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A randomised controlled trial to evaluate and optimize the use of antiplatelet agents in the perioperative management in patients undergoing general and abdominal surgery - the APAP trial (ISRCTN45810007).
BMC Surg. 11:7 (2011)
BACKGROUND: Due to the increase of cardiovascular diseases acetylsalicylic acid (ASA) has become one of the most frequently prescribed drugs these days. Despite the rising number of patients with ASA medication presenting for elective general and abdominal surgery and the potentially increased risk of hemorrhage in these patients, there are no clear, evidence-based guidelines for the perioperative use of antiplatelet agents. The present randomised controlled trial was designed to evaluate the safety and optimize the use of ASA in the perioperative management of patients undergoing general and abdominal surgery. METHODS/DESIGN: This is a two-arm, monocenter randomised controlled trial. Patients scheduled for elective surgical treatment (i.e. inguinal hernia repair, cholecystectomy and colorectal resections) with ASA as a permanent medication are randomised equally to perioperative continuation or discontinuation of ASA. Patients who are randomised in the discontinuation group stop the administration of ASA five days prior to surgical treatment and start intake of ASA on postoperative day 5. Fifty-two patients will be enrolled in this trial. The primary outcome is the incidence of postoperative bleeding and cardiovascular events at 30 days after surgery. In addition a set of general as well as surgical variables are analysed. DISCUSSION: This is a randomised controlled two-group parallel trial designed to assess the safety and optimize the use of ASA in the perioperative management of patients undergoing general and abdominal surgery. The results of this pilot study build the basis for a confirmative randomised controlled trial that may help to clarify the use and potential risk/benefits of perioperative ASA medication in patients undergoing elective surgery. TRIAL REGISTRATION: The trial is registered with Current Controlled Trials ISRCTN45810007.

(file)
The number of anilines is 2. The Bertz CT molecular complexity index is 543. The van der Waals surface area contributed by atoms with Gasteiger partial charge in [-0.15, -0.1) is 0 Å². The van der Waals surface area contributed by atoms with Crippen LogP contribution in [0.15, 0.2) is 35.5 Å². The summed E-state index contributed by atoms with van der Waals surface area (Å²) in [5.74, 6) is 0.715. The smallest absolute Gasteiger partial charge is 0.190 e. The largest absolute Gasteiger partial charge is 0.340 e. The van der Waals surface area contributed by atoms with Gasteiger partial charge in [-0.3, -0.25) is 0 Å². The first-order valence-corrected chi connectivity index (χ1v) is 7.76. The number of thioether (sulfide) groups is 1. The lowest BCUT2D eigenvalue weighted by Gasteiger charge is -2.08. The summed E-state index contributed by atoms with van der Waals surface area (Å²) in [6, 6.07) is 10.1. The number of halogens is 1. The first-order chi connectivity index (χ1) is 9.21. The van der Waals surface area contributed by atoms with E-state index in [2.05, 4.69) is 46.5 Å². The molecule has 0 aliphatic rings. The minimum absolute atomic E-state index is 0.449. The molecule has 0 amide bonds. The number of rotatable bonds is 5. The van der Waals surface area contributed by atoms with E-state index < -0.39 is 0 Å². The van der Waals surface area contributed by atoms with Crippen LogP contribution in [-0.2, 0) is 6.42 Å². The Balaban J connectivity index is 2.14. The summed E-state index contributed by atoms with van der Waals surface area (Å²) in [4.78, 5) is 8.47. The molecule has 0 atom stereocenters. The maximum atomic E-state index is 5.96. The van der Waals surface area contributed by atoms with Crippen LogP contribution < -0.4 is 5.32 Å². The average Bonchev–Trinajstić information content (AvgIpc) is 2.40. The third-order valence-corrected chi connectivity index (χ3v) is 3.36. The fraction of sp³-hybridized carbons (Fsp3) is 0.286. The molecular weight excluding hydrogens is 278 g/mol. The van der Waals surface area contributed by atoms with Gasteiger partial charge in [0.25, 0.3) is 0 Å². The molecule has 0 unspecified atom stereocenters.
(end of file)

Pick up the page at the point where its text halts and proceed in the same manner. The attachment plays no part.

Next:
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Publikationstyp Artikel: Journalartikel
Dokumenttyp Wissenschaftlicher Artikel
Zeitschrift BMC Surgery
Quellenangaben Band: 11, Artikelnummer: 7
Verlag BioMed Central
Begutachtungsstatus Peer reviewed
Institut(e) Institute for Pancreatic Beta Cell Research (IPI)